While we made some great gains, particularly among minority populations, it’s time for us to re-embrace the principles upon which our party was founded: the idea that all men (and women) are created equal and have equal natural rights endowed to them by our Creator; and that governments are instituted among men to protect Life, Liberty and Property. (And that’s all!)

These rights apply equally to all human beings regardless of race, color, gender identity, sexual orientation, or whatever other identifier the Left uses to divide us. It is not the government’s role to tax us for the purposes of redistribution of wealth nor to allow unelected bureaucrats (looking at you, health departments everywhere) to have complete power over our economy.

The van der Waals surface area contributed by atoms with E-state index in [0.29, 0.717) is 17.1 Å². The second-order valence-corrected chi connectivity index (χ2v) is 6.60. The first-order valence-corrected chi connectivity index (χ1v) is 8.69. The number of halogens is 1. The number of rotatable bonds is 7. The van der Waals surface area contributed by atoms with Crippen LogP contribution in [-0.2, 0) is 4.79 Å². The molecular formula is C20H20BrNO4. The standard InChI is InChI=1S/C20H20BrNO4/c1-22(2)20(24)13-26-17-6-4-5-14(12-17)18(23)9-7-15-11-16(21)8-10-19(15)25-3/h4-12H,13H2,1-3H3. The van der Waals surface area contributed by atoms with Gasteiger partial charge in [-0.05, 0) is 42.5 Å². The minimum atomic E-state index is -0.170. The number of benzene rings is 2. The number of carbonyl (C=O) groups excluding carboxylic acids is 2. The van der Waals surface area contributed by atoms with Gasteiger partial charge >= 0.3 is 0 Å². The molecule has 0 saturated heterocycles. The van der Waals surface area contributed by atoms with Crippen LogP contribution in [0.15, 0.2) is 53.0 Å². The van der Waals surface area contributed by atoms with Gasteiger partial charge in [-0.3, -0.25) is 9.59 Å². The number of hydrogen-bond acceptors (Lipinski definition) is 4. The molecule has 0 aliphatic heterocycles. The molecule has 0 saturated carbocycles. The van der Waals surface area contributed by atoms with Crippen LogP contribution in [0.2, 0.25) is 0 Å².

It’s time to focus on these core values and elect party leaders who live them. Here in Colorado, I want to see a party chair elected who understands these principles and is prepared to re-build a party based on them. I want to see elected Republicans hew to these values and stand firmly on these principles, not “go along” to “get things done”. Sometimes, indeed most of the time, the less government does, the better for our economy and our state.

On a national basis, it’s time to be grateful to President Trump for all of the good, conservative things he accomplished during his four years. An objective look at his legacy will reveal that there were a lot of good outcomes during his administration. It’s also time to move on and work to recruit and support candidates who can win elections in 2022 and more importantly in 2024.